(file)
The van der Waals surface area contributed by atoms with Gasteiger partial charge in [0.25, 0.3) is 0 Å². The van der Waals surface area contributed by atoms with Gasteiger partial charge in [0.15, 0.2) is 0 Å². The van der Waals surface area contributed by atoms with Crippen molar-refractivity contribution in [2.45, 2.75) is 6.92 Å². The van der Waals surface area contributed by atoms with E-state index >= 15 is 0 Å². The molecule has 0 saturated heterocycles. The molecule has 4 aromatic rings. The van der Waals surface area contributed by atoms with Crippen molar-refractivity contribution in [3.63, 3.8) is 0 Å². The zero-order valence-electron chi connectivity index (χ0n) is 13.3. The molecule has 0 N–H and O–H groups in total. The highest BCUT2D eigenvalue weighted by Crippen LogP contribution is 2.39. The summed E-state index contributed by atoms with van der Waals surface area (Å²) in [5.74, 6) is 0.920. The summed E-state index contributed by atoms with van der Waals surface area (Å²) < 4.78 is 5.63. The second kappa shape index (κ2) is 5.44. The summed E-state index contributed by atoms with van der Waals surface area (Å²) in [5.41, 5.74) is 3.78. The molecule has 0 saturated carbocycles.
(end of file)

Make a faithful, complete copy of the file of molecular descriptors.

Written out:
The van der Waals surface area contributed by atoms with Gasteiger partial charge in [0.25, 0.3) is 0 Å². The van der Waals surface area contributed by atoms with Gasteiger partial charge in [0.15, 0.2) is 0 Å². The van der Waals surface area contributed by atoms with Crippen molar-refractivity contribution in [2.45, 2.75) is 6.92 Å². The van der Waals surface area contributed by atoms with E-state index >= 15 is 0 Å². The molecule has 0 saturated heterocycles. The molecule has 4 aromatic rings. The van der Waals surface area contributed by atoms with Crippen molar-refractivity contribution in [3.63, 3.8) is 0 Å². The zero-order valence-electron chi connectivity index (χ0n) is 13.3. The molecule has 0 N–H and O–H groups in total. The highest BCUT2D eigenvalue weighted by Crippen LogP contribution is 2.39. The summed E-state index contributed by atoms with van der Waals surface area (Å²) in [5.74, 6) is 0.920. The summed E-state index contributed by atoms with van der Waals surface area (Å²) < 4.78 is 5.63. The second kappa shape index (κ2) is 5.44. The summed E-state index contributed by atoms with van der Waals surface area (Å²) in [5.41, 5.74) is 3.78. The molecule has 0 saturated carbocycles.